April 30, 2012
In a video clip gone viral last week (hat tip to Scott Peppet), I am linking to the ending of a British game show in which the participants play a version of the prisoner’s dilemma with the winnings at the end.
High-stakes one-shot Prisoner’s Dilemma on a British game show with an astounding strategy
Before reading any further–watch the clip NOW
And below is some expert commentary on what you just saw:
From Doug Stone: Wow, this is really fascinating. It’s interesting to try and parse what this guy is thinking. On first blush, it feels extremely ingenious. But after I think about it a bit, I’m not quite sure why it’s better than both agreeing to split up front. It obviously has to do with ones sense of trust of the other and prediction about what will influence and perhaps bind them. But hard to figure out the assumptions that would lead to this tactic. Another thought has to do with the obvious overlay of reputational interests — being on the Tele and having everyone learn that you keep your word, or don’t. Hard to imagine how anyone could need a few thousand pounds more than they need a reputation for honest dealing, but I guess it depends on your circumstance. Does anyone know how this game typically plays out? Also, wouldn’t this game get boring to watch after awhile?
From Bob Mnookin: It’s so interesting and a very sophisticated strategy. The idea that his televised statement that he would “steal” and but then in fact “divide” the money was more credible (perhaps) than a straightforward commitment to split. Obviously by committing to steal, and offering to divide the $ anyway, he made it rational for the other guy to choose the “split” ball.
From Scott Peppet: This is the best short video example of “changing the game” I’ve seen, at least in the sense of changing the incentives. As you say, he simplifies the other guy’s choice so that the guy now is just deciding between $0 and a chance that he’ll get half in the side deal after the show. He thereby eliminates the temptation that the other player would have felt if he said “let’s both split.” I agree, an ingenious move. And a wonderful add-on for a class on Oil Pricing or any PD game.
From Doug in response: Hmm, I guess once the first guy commits credibly to Steal, there’s no “rational” move for the second guy but to Split. He has the upside of maybe getting a split after, and no financial downside. Of course, this assumes his interests are financial rather than about reputation or revenge (three r’s? remuneration, reputation, revenge?).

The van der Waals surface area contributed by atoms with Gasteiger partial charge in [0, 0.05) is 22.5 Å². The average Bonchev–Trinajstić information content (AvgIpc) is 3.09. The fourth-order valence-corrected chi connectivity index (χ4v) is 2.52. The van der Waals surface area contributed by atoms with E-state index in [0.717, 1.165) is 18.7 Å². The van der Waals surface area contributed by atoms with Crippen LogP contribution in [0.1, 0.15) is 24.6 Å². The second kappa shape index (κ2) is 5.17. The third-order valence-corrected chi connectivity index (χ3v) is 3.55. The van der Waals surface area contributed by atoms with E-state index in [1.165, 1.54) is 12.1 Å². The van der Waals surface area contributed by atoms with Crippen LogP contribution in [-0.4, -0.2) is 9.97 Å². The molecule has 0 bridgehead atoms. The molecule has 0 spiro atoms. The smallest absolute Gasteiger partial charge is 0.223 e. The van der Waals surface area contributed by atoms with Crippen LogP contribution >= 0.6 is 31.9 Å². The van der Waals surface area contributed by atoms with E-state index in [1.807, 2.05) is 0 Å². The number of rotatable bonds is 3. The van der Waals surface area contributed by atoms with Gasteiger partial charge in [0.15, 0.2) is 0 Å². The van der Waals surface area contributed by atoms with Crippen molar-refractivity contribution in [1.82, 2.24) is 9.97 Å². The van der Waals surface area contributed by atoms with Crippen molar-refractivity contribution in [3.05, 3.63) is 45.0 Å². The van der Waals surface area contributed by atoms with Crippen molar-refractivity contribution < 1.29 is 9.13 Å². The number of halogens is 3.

So, the second dude could have changed the game as well, to chicken: “I’m not interested in whatever you just said. He’s what I am going to do. I am going to Steal. I will then split the money with you after the show. I make this commitment on national television. I’m now going to cover my eyes and ears and not listen to anything else you say.” The guy who said that could either then Steal or Split, with Split being the better choice, but now the first guy pretty much HAS to go Split, and the risk of non-compliance has shifted from the second guy to the first. However, if the first guy assumed the second guy was up to the same trick ending, he might then assume the second guy would go Split and then he could go Steal instead….
I guess this would be a lot to think of in the two minutes you have to figure it out….
Back from Scott: Yes. There are all sorts of possible permutations. If you’re interested, there is a Volokh Conspiracy post on this with some good commentary: http://volokh.com/2012/04/22/golden-balls-split-or-steal-explain-this-episode-to-my-students/
I think a couple of things are fun to think about:
1) Cognitive overload: I think the first guy (Nick) predicts that the second guy (Ibraham) won’t have time to do anything other than what he did. He was right. Could Ibraham have fought back and tried to use a commitment tactic himself? Sure. But he didn’t have time to gather himself for that sort of move.
2) Framing and first mover advantage: Nick is a master. He is SO focused and intent while the host is laying out the rules, and he jumps immediately to speak first. Once he does, he’s got Ibraham by the, well, golden …
3) This is a one time strategy: It is brilliant, but I don’t think anyone can do this on the show in the future (assuming that future players watch prior shows in advance of playing). Fun to ponder what would happen IF someone tried playing this strategy a second time.
And from our own Michael Moffitt in his inimitable fashion: Really, the most extraordinary thing about this clip is that the host repeated the phrase “golden balls,” in a British accent, multiple times, without giggling.
After making Michael’s point in class last week, I showed this in our last class for negotiation as a “change the game” lesson to send the students off into the real world. A great discussion tool and fun to watch too. Really wonderful!
Last 5 posts by Andrea Schneider
- Mediating International Investment Disputes - June 30th, 2014
- Boskey Writing Competition - May 5th, 2014
- Just what we’ve all been waiting for: A negotiation cookbook! - April 8th, 2014
- ACR New Voices Competition - March 27th, 2014
- Happy Belated St. Patricks Day! - March 19th, 2014